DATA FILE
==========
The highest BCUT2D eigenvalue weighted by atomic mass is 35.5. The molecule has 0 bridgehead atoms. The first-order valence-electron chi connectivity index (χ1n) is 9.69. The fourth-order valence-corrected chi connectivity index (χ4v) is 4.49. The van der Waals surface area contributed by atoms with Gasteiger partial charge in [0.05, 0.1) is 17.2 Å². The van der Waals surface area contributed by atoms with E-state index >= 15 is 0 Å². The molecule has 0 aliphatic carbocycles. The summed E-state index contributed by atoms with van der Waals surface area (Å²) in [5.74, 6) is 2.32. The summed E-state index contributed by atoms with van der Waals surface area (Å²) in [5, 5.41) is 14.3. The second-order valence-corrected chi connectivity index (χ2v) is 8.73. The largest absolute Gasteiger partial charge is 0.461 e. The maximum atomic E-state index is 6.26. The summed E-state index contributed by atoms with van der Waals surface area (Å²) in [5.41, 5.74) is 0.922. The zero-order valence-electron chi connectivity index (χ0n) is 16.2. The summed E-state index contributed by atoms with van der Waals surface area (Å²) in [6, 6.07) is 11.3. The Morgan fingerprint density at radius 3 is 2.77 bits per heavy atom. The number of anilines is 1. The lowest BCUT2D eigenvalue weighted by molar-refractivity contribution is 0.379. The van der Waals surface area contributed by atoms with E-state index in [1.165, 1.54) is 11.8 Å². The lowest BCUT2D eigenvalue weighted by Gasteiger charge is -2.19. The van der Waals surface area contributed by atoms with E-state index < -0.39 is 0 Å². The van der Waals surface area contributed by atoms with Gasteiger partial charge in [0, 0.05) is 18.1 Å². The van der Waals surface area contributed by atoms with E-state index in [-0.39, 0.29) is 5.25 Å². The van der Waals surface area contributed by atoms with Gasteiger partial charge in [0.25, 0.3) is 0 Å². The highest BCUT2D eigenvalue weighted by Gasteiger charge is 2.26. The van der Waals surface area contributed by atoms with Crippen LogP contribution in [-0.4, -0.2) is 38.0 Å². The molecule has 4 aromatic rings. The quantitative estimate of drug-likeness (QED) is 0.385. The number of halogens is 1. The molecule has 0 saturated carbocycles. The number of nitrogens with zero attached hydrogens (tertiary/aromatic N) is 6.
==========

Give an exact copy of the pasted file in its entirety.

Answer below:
The highest BCUT2D eigenvalue weighted by atomic mass is 35.5. The molecule has 0 bridgehead atoms. The first-order valence-electron chi connectivity index (χ1n) is 9.69. The fourth-order valence-corrected chi connectivity index (χ4v) is 4.49. The van der Waals surface area contributed by atoms with Gasteiger partial charge in [0.05, 0.1) is 17.2 Å². The van der Waals surface area contributed by atoms with E-state index >= 15 is 0 Å². The molecule has 0 aliphatic carbocycles. The summed E-state index contributed by atoms with van der Waals surface area (Å²) in [5.74, 6) is 2.32. The summed E-state index contributed by atoms with van der Waals surface area (Å²) in [5, 5.41) is 14.3. The second-order valence-corrected chi connectivity index (χ2v) is 8.73. The largest absolute Gasteiger partial charge is 0.461 e. The maximum atomic E-state index is 6.26. The summed E-state index contributed by atoms with van der Waals surface area (Å²) in [5.41, 5.74) is 0.922. The zero-order valence-electron chi connectivity index (χ0n) is 16.2. The summed E-state index contributed by atoms with van der Waals surface area (Å²) in [6, 6.07) is 11.3. The Morgan fingerprint density at radius 3 is 2.77 bits per heavy atom. The number of anilines is 1. The lowest BCUT2D eigenvalue weighted by molar-refractivity contribution is 0.379. The van der Waals surface area contributed by atoms with E-state index in [1.165, 1.54) is 11.8 Å². The lowest BCUT2D eigenvalue weighted by Gasteiger charge is -2.19. The van der Waals surface area contributed by atoms with E-state index < -0.39 is 0 Å². The van der Waals surface area contributed by atoms with Gasteiger partial charge in [0, 0.05) is 18.1 Å². The van der Waals surface area contributed by atoms with E-state index in [-0.39, 0.29) is 5.25 Å². The van der Waals surface area contributed by atoms with Gasteiger partial charge in [0.25, 0.3) is 0 Å². The highest BCUT2D eigenvalue weighted by Gasteiger charge is 2.26. The van der Waals surface area contributed by atoms with Crippen LogP contribution in [-0.4, -0.2) is 38.0 Å². The molecule has 4 aromatic rings. The quantitative estimate of drug-likeness (QED) is 0.385. The number of halogens is 1. The molecule has 0 saturated carbocycles. The number of nitrogens with zero attached hydrogens (tertiary/aromatic N) is 6.